The days of using candles or torches to light homes are long gone. Today, we simply flip the switch and light just… appears. But what happens between the time you flip the switch and the time your light bulb illuminates the room? This week, we’re headed back to the basics: how an incandescent light bulb actually works.
What’s Happening in There?
Think back to middle school science. Remember the terms “electron” and “nucleus”? Well, these two play a very important part in the science of lighting. Electrons, which are negatively charged particles moving around an atom, have different levels of energy, and are dependent on a few things, such as their speed and distance from the nucleus. Electrons have different levels of energy, and as a general rule of thumb, those with greater energy are farther away from the nucleus. The process of how atoms emit light is complex, but in simple terms, this is what happens: the atom collides with a moving particle, exciting the atom and causing an electron to jump to a higher energy level. When this occurs, the electron returns to its original energy level and releases this extra energy as a light photon.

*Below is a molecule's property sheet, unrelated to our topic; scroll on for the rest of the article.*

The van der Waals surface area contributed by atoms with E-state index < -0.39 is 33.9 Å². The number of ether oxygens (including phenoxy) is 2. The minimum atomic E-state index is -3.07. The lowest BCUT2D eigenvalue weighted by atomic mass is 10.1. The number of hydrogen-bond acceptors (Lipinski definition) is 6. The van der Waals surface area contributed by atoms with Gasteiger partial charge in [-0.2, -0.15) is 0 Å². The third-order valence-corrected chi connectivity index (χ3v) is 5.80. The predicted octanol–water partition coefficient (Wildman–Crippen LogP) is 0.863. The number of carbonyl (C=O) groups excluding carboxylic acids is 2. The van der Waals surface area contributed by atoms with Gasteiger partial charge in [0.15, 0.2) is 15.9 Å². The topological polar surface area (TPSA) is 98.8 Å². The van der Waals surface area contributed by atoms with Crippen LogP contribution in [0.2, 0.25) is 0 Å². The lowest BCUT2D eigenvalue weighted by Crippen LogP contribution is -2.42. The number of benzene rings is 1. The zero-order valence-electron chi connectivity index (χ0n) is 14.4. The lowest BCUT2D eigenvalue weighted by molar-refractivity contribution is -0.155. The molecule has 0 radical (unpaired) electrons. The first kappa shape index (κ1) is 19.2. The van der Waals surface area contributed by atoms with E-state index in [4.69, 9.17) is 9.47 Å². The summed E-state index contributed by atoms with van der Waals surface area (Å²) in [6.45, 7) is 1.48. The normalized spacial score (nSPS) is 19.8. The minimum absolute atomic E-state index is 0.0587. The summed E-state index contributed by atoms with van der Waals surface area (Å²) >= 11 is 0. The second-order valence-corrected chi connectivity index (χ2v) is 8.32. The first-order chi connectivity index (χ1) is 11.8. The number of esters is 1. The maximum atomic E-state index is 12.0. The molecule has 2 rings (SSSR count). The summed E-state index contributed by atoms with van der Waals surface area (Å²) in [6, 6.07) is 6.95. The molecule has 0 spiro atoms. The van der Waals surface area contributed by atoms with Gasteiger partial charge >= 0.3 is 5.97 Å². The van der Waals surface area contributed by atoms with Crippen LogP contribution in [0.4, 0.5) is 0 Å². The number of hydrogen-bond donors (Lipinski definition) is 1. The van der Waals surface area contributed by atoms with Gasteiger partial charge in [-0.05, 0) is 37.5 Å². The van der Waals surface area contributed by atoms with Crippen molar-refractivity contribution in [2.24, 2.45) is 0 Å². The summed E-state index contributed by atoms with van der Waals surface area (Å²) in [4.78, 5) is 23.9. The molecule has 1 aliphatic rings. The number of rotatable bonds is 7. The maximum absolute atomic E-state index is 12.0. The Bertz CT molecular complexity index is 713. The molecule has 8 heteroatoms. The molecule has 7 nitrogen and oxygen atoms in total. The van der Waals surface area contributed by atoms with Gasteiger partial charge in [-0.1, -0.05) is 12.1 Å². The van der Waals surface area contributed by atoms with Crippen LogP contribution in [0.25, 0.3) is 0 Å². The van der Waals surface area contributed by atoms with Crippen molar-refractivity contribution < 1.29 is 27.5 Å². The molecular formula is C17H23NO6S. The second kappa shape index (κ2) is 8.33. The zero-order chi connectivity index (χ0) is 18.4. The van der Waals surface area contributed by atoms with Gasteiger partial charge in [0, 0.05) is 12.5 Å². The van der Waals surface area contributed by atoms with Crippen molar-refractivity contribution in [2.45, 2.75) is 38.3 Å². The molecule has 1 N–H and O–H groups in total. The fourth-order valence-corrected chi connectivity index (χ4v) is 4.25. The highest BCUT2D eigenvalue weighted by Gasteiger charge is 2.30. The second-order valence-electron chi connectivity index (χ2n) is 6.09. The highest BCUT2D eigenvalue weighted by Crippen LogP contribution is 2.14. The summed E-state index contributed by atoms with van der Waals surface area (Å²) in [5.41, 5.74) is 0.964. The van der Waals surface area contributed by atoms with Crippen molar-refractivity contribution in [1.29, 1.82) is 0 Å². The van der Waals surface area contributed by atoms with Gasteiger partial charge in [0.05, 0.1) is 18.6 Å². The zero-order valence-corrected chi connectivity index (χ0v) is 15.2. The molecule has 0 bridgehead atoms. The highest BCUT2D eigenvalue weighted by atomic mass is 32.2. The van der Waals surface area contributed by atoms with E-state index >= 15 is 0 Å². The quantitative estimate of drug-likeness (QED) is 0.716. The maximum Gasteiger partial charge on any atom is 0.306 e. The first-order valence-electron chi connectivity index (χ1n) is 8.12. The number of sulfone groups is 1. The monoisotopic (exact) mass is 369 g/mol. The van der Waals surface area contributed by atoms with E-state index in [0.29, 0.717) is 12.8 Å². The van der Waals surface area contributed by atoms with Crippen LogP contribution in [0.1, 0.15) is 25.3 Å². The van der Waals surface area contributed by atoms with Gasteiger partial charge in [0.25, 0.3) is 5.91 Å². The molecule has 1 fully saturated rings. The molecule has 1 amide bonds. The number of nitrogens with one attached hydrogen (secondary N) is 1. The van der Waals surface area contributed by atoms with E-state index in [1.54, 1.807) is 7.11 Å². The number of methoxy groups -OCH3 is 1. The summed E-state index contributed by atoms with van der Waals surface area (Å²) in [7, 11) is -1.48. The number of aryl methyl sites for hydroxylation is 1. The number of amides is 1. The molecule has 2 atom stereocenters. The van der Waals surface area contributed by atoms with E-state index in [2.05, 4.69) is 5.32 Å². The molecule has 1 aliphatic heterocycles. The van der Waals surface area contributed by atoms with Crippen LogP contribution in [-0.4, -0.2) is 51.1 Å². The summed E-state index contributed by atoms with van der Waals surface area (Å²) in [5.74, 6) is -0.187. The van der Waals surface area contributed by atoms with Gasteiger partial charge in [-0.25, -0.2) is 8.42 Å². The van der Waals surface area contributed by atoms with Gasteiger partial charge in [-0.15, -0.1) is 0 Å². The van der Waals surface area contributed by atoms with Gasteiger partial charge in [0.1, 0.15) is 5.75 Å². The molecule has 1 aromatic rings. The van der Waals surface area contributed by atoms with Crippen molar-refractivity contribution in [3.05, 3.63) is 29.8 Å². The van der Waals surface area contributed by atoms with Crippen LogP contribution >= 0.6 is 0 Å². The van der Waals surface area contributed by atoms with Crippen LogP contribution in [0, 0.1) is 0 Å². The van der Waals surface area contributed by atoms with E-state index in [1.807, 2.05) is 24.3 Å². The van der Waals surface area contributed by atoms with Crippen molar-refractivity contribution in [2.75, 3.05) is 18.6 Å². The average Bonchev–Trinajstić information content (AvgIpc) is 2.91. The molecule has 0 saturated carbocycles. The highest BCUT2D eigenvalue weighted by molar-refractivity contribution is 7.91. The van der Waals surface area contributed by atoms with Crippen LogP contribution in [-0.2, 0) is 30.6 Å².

Anatomy of a Bulb
So we’ve given you an overview of how light is emitted, but what makes up a bulb? Fortunately, incandescent light bulbs have a pretty simple make up. Look at the picture of this incandescent A19 bulb to the right. Most incandescent bulbs have a medium base, which is just a fancy way of saying the bulb screws into a fixture. Notice the coil at the top of the glass mount. This filament is typically made up of tungsten metal. While the coil itself is only about an inch long, if you were to stretch the coil out, it would be a little over six feet long. Supporting the 6-foot coil are generally about 3-5 support wires, while a gas fills the bulb. Sometimes, Krypton gas is used to extend the life of the bulb.
Electrons + Filament = Light
Now that we’ve covered how light is created and what makes up a bulb, it’s time to look at what actually happens when you flip the switch. Electricity flows from the contacts to the filament, and while the current is coursing through the wires to the filament, the electrons constantly collide into the atoms that make up the tungsten filament. Due to these constant collisions, the atoms that make up the filament vibrate (simply put, the electric current heats up the atoms), causing the bound electrons in the vibrating atoms to be temporarily boosted to higher energy levels. Once these electrons release their extra energy as photons, they return back to their original energy levels.
Keep in mind that incandescent bulbs are very energy inefficient. In fact, 80 percent of their energy is released as heat, while only the remaining 20 percent is given off as actual visible light. Want to know how something else works? Let us know on Twitter, Facebook, or Google Plus!